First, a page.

is a lighted instrument used to examine the external ear canal and the tympanic membrane. A speculum which is attached to the body of the otoscope directs the light in a narrow beam to improve visualization of ear structures. Specula come in various sizes; use the largest speculum that will extend into the pt's ear canal.
used as a screening test for distant vision, consists of characters arranged in 11 lines of different-sized type; the line of largest character is at the top of the chart and the line of smallest characters is at the bottom. Scores ranging from 20/10 (the smallest line of the characters) to 20/200 (the largest line of characters) are shown in the left hand column, and distances are in the right-hand column next to the numbers.
is used to visualize the lower and middle turbinates of the nose. A penlight/flashlight is used for illumination. The blades of the speculum are inserted about 1 cm into each nostril and opened so that they do not press on the septum. Alternatively, the otoscope can be used to visualize the internal nares. The light is provided by the scope and the shortest, widest speculum that will fit into the nostril is used.
is a two-bladed instrument used to examine the vaginal canal and cervix. Is inserted into the vagina and the speculum blades are opened, allowing visulalization and assessment of the vagina and cervix. The speculum must be warmed and lubricated with warm water or a water-soluble agent before insertion.
is a two-pronged metal instrument used to test auditory function and vibratory perception. Is activated to vibrate by holding the base and gently tapping the prongs against the palm of the examiner's hand. Once vibrating, the fork is held at the base to avoid diminishing the vibration.
percussion hammer (reflex hammer)
is an instrument with a triangular -shaped rubber head, used to test deep tendon reflexes. The handle of the hammer is held between the thumb and index finger to direct a brisk tap of the broad end of the head on the selected body area. The quick, firm tap is made with a rapid downward and backward wrist action. The pointed end of the hammer is used for smaller areas.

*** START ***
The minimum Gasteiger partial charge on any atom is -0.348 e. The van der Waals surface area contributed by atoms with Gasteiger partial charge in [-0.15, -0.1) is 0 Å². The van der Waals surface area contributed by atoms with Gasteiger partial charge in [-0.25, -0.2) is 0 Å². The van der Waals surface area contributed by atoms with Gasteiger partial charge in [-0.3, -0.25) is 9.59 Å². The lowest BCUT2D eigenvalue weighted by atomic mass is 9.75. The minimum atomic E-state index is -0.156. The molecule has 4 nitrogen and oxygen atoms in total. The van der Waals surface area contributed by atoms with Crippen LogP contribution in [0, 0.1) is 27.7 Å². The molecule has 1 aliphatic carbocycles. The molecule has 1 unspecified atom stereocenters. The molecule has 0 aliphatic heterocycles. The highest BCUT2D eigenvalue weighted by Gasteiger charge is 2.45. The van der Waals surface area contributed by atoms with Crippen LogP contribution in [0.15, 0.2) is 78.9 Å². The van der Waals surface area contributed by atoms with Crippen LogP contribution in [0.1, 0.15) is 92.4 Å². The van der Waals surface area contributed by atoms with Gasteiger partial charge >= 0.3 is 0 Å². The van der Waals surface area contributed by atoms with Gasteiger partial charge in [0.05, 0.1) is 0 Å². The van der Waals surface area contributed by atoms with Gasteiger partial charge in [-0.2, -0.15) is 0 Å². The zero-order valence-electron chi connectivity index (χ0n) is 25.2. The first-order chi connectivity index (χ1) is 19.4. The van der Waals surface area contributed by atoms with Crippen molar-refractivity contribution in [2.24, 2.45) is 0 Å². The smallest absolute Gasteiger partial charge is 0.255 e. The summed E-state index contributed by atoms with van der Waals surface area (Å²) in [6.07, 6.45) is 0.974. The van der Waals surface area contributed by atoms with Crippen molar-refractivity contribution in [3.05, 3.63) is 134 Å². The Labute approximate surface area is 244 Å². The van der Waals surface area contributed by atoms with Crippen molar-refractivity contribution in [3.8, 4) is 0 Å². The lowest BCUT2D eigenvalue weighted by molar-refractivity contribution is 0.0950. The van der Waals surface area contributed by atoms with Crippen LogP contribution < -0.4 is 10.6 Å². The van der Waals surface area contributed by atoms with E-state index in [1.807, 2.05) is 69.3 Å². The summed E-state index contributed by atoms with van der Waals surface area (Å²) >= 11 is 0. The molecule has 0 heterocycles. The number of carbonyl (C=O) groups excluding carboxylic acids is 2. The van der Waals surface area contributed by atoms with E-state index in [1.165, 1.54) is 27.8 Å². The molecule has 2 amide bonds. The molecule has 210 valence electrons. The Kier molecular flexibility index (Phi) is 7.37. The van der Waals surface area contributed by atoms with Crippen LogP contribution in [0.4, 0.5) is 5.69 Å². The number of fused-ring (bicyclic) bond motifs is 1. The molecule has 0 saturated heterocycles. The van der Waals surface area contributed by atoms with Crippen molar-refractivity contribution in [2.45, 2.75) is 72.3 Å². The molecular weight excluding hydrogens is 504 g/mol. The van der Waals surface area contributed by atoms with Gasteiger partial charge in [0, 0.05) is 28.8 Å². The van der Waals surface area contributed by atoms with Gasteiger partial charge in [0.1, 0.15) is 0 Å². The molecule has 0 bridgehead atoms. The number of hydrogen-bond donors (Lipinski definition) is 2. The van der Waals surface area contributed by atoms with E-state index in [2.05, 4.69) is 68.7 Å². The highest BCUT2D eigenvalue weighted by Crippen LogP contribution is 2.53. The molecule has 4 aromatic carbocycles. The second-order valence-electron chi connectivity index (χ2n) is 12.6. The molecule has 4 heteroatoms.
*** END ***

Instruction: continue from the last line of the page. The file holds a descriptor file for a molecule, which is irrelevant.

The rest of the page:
pt lies flat on the back with legs extended and knees slightly flexed. Facilitates abdominal muscle relaxation and is used to assess v/s and head, neck, anterior thorax, lungs, heart, breasts, abdomen extremities, and peripheral pulses.
pt lies on back with legs separated knees flexed and soles of the feet on the bed. Is used to assess the head, neck, anterior thorax, lungs, heart, breasts, extremities, and peripheral pulses. It should not be used for abdominal assessment because it causes contraction of the abdominal muscles.
used for lumbar puncture
pt lies on either side with the lower arm below the body and upper arm flexed at the shoulder and elbow. Both knees are flexed, with the upper leg more acutely flexed. Is used to assess the rectum or vagina.
pt lies flat on the abdomen with the head turned to one side. it is used to assess the hip joint and the posterior thorax.
pt is in the dorsal recumbant position with the buttocks at the edge of the examinging table and the heels in the stirrups. Is used to assess female genitalia and rectum.
pt kneels, with the body at a 90-degree angle to the hips, back straight, arms above the head. Is used to assess the anus and rectum.
prevents unnecessary exposure, provides privacy, and keeps the pt warm during the physical assessment. May be paper, cloth, or bed linens. Expose only the body parts to be assessed to maintain the pt's modesty and comfort.
Techniques of physical assessment
- 1. inspection
- 2. palpation
- 3. percussion
- 4. ausculation
- Are most often used in the sequence listed; variations may differ in different body parts, such as the stomach. Bilateral body parts are compared, and are normally symmetric--that is, they have the same size and shape as well as the same characteristics, such as movement/pulses.